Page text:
China equity ETFs are in free fall on wavering investor confidence that the Chinese government will be able to strengthen the market and foster growth.
In the past year, China had been the best-performing stock market in the world, thanks largely to government intervention, but now as the crack deepens, the hardest-hit ETFs are those that own mainland-listed stocks and/or small-cap securities.
Consider the performance of funds such as the Deutsche X-trackers Harvest CSI 500 China-A Shares Small Cap ETF (ASHS | D-73). In the past seven days, the fund has dropped by nearly a third. In the past month, that decline exceeds 40 percent.
Similarly, the Market Vectors ChinaAMC SME-ChiNext ETF (CNXT | D-51), the KraneShares Bosera MSCI China A Share ETF (KBA | D-59) and the iShares MSCI China Small-Cap ETF (ECNS | D-25) are down 19 to 26 percent in the past week alone, as the chart below shows:
Chart courtesy of StockCharts.com
The Chinese government had been fueling the stock market with some $20 trillion in savings in a "last-ditch effort to revive flagging economic growth by giving the country's debt-laden companies a new source of financing," Ruchir Sharma, head of emerging markets for Morgan Stanley, said today in an opinion piece for the Wall Street Journal.
"The aim was to trigger a slow and steady bull run, but the somnolent stock market exploded into one of the biggest bubbles in history," Sharma said. "Trust in China's ability to command and control the economy is faltering. If trust collapses, the global repercussions could be more severe than those from the Greek debt crisis."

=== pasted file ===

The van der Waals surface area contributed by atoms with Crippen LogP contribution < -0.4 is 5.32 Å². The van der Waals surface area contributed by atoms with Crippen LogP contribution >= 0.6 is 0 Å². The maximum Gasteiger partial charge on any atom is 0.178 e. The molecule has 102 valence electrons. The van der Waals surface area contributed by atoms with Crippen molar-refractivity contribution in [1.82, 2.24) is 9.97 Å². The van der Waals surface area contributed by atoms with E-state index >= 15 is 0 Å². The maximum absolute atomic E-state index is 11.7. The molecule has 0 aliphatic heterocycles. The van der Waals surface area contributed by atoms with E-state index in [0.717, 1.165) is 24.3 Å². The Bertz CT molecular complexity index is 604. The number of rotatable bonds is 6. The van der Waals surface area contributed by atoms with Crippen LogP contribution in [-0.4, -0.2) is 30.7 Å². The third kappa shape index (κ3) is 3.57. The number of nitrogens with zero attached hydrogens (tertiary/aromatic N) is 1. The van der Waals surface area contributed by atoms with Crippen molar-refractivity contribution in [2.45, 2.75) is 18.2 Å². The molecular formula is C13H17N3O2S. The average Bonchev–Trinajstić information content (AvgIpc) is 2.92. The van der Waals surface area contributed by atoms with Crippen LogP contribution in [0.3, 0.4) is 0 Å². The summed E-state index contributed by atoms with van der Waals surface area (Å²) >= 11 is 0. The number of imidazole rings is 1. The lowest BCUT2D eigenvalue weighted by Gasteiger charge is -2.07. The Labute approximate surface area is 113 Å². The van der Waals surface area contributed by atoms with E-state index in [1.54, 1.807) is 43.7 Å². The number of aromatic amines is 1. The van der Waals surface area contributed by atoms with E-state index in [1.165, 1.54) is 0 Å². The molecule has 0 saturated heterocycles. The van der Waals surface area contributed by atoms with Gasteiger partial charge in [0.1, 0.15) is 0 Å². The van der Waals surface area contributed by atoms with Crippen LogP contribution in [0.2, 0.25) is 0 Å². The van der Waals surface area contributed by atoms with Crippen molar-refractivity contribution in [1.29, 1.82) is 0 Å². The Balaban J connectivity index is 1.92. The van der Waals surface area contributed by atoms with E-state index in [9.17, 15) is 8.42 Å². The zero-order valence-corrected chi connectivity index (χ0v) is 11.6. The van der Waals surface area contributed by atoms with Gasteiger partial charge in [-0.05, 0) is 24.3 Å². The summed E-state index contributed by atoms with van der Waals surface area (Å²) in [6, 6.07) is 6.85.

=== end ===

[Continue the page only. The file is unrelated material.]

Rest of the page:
According to Sharma, there are four signs of a market bubble, and China is at "the extreme end" on all those metrics:
- Prices disconnected from underlying economic fundamentals
- High levels of debt for stock purchases
- Overtrading by retail investors
- Exorbitant valuations
"Looming over all of this is China's massive run-up in debt, which has increased by over $20 trillion—to around 300 percent of GDP—since the global financial crisis in 2008," he added. "If Beijing can't stop the market's tumble, there could be a sudden shift in the perception of exactly how far economic growth might fall under the weight of too much debt. If that floor crumbles and the Chinese economy spirals downward, it will make the drama surrounding Greece feel like a sideshow."
No ETF has been spared from the recent decline, even if most China-focused stock ETFs have remained in the black in the past 12 months.
The best-performing funds in the past 12 months are a trio of A-shares-focused ETFs: the PowerShares Golden Dragon China (PGJ | A-21), the Deutsche X-trackers Harvest CSI 300 China A-Shares ETF (ASHR | C-60) and the Market Vectors ChinaAMC A-Shares ETF (PEK | D-62), with gains of about 70 percent each (see table below):